When Arnold does mention Zwingli, at the outset of chapter 7, “Mark This, Ye Despisers of the Weakness of Women: The Magdalene of the Radical Reformation,” she gets him wrong. She remarks, “His [i.e., Luther’s] immediate colleagues and contemporaries, such as Andreas Bodenstein von Karlstadt, Caspar Schwenckfeld, and Ulrich Zwingli, broke with Luther’s teaching on the Eucharist and infant baptism” (201). This is simply incorrect. Zwingli and Luther did part company concerning the Eucharist, but they shared the same view of infant baptism. And then Arnold writes, “Anabaptism was named for the fourth-century groups that had been condemned for promoting rebaptism of those who had received the sacrament from morally tainted clergy” (201). Actually, it was not. It was named for the 16th century radicals of Zurich who re-baptized as adults those who had been baptized as infants. 

Following this, the weakest part of the volume, Arnold concludes in the section titled “An Army of Such Ladies.” Here she draws the threads of her argument together and shows, quite convincingly, exactly how influential the Magdalene of Faith (if not of history) was on the development of piety, especially for women. She becomes, for men and women, the perfect penitent and the ideal contemplative. She is the ideal woman and a chief and important witness to the resurrection. She is, in sum, amazingly influential. Arnold concludes, “The early modern Magdalene tradition witnesses the rich legacy of testimony, dissent, negotiation, and vision that shaped the different confessions of the Christian tradition, sometimes speaking from its margins and sometimes, surprisingly, from its very heart” (243).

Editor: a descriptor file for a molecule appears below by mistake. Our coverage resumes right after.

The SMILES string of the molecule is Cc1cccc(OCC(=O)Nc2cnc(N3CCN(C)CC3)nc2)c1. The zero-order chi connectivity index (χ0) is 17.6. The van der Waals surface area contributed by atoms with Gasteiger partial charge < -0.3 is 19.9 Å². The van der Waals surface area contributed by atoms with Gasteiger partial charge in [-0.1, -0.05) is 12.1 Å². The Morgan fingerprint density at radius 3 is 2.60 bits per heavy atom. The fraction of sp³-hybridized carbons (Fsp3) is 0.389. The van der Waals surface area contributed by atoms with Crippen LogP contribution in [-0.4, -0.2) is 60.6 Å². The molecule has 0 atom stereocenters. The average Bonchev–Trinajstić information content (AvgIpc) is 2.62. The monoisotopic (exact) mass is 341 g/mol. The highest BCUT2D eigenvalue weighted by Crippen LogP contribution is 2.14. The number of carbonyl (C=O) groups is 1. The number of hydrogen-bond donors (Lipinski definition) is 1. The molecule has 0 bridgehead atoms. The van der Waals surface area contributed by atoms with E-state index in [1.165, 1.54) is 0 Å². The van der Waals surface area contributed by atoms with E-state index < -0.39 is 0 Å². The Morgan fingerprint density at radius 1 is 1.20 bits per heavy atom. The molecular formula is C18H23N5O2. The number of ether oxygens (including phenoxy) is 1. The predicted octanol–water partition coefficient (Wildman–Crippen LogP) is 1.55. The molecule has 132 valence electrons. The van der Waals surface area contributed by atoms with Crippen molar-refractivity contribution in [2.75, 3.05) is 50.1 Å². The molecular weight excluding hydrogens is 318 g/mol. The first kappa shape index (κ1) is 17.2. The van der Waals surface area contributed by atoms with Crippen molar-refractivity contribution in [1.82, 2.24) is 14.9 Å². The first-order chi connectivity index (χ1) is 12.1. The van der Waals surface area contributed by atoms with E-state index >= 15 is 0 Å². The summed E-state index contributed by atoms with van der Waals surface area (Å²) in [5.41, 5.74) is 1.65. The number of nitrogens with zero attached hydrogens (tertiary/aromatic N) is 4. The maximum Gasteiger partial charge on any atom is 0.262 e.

Though an intriguing, engaging, and compelling read, laced with illustrative poems and works of art, Arnold’s book suffers several weaknesses. Chief among them, as described above, is a less than accurate and full understanding of the varieties of Reformed traditions. Surely a work whose title is The Magdalene in the Reformation should take care with the term “Reformed.”

Nonetheless, as a book about Mary Magdalene (within a particular section of church history), this volume is excellent. Readers discover in the character of Mary a figure so powerful and so towering that she is able to cast a shadow over traditions as varied as Calvinism and Catholicism, over Lutherans and Anabaptists. That is the chief benefit of this work. Consequently, it deserves to be read by persons of all Christian traditions and by those of no Christian faith at all. Because the Magdalene has become more than just a Christian figure. She has become a feminist image too.

About the Reviewer(s): 

Jim West is Professor of Biblical Studies at Ming Hua Theological College.

Date of Review: 
November 12, 2018
About the Author(s)/Editor(s)/Translator(s): 

Margaret Arnold is Associate Rector of Grace Episcopal Church in Medford, Massachusetts. She received her Ph.D. in Religious and Theological Studies from Boston University and was awarded the 2017 Duke Divinity Innovation Grant for the development of Episcopal curriculum material. She blogs at, and she has written about faith and women’s lives in the work of Jane Austen and L. M. Montgomery for the literary website